Afghanistan: A Historical Analysis of Mission Command and its Effect on our Current Security Environment
The successful use of such [small, mobile, self-contained] units will depend on giving great initiative to all leaders in actual command of men.
—General George Patton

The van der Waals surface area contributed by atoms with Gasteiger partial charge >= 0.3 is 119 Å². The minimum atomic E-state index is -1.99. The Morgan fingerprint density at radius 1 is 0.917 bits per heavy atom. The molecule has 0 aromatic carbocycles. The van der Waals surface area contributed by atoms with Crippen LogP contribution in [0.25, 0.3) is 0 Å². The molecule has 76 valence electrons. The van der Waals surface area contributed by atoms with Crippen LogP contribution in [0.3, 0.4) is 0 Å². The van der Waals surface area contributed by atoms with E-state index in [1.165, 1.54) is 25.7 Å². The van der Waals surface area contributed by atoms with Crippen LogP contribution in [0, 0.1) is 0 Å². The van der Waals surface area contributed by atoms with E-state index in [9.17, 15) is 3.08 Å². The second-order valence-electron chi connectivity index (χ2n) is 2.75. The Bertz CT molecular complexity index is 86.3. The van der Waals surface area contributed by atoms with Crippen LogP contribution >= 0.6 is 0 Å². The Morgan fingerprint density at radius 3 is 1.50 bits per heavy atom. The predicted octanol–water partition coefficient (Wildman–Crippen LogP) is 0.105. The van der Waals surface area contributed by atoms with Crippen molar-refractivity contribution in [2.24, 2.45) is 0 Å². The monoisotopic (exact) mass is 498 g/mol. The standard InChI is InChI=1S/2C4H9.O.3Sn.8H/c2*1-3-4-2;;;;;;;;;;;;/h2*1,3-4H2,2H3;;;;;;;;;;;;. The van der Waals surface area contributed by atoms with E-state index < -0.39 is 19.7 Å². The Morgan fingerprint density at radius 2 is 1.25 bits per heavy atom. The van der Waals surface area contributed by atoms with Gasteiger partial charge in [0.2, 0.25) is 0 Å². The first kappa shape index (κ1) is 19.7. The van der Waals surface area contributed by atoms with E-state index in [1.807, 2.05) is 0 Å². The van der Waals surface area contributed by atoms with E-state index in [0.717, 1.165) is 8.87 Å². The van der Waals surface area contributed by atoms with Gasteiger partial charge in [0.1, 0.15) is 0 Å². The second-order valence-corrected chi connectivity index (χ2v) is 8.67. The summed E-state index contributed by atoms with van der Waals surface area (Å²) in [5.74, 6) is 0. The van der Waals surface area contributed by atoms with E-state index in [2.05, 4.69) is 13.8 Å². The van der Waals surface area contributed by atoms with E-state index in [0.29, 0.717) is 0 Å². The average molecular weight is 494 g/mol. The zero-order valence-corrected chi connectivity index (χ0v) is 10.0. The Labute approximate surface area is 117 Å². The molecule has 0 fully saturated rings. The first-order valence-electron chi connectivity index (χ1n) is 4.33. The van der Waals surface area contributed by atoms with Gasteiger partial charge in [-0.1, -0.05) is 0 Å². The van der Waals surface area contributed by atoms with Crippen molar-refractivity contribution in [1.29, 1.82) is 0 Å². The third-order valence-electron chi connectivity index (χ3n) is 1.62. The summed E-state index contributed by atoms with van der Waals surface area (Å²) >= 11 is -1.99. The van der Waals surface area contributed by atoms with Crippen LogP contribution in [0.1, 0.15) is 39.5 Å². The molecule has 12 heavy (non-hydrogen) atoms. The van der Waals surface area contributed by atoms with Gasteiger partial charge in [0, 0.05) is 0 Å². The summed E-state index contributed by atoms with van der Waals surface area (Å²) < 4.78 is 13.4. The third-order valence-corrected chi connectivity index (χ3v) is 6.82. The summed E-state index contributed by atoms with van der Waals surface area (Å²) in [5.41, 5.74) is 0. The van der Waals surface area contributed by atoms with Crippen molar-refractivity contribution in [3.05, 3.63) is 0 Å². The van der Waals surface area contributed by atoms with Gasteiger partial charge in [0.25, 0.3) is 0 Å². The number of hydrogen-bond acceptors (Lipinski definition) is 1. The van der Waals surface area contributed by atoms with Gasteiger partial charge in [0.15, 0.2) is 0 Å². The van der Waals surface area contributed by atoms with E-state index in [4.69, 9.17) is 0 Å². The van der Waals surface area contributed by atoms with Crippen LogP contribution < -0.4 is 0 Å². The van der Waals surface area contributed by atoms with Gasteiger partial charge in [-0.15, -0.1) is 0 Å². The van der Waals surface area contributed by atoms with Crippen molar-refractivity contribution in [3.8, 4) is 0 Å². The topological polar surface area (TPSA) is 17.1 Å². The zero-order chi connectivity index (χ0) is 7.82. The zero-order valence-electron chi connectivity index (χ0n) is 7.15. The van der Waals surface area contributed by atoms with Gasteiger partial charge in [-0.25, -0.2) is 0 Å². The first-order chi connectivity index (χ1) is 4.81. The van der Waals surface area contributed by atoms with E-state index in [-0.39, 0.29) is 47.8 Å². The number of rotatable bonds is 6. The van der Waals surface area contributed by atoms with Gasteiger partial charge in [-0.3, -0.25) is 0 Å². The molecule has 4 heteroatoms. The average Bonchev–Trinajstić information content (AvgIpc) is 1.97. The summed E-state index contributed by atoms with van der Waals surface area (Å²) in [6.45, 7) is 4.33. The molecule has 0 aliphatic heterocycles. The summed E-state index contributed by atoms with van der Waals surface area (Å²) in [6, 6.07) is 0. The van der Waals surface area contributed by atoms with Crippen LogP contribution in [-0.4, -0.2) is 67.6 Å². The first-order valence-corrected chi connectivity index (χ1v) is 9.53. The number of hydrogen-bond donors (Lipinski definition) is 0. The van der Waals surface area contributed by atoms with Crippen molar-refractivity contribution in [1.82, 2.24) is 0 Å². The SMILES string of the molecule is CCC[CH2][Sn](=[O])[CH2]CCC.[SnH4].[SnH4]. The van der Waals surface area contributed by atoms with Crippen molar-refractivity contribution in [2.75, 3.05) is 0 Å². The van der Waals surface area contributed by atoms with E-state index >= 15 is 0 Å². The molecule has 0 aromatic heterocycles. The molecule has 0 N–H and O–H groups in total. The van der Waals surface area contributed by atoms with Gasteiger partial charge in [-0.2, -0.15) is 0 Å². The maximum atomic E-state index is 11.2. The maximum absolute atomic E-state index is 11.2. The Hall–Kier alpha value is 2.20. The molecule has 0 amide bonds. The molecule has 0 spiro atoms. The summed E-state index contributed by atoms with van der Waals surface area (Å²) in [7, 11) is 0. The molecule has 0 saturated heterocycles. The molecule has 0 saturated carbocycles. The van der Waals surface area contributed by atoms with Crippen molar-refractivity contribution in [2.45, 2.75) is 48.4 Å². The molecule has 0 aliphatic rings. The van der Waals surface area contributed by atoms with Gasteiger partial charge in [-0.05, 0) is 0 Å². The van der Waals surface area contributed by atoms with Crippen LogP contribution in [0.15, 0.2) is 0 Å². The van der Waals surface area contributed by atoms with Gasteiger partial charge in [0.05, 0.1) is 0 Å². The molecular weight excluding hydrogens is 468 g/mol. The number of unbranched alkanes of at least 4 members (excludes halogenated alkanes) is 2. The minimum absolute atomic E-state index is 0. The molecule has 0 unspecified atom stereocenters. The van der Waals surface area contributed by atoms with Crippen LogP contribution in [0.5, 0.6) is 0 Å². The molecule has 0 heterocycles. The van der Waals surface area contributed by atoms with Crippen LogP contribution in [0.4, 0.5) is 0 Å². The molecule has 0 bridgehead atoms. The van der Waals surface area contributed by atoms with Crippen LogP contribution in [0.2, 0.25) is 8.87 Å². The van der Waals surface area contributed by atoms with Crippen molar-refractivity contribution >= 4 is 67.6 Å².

This quotation from General Patton foreshadows what would become a fundamental tenet in the United States Army’s warfighting doctrine. This tenet, now known as mission command, is an idea that was not Army doctrine when Patton spoke these words. Mission command has long been a part of U.S. military action, as its “principles have always been around,” even prior to its officially being part of doctrine today. The evolution of mission command stems from experiences in combined-arms warfare. The fundamental ideas of issuing mission orders and commander’s intent and then leaving the manner in which these orders and intentions are carried out up to the discretion of subordinates “has been consistent throughout this evolution.” This essay contrasts mission command through two different periods in Afghanistan, highlighting how these two perspectives have shaped both the current and future security environments.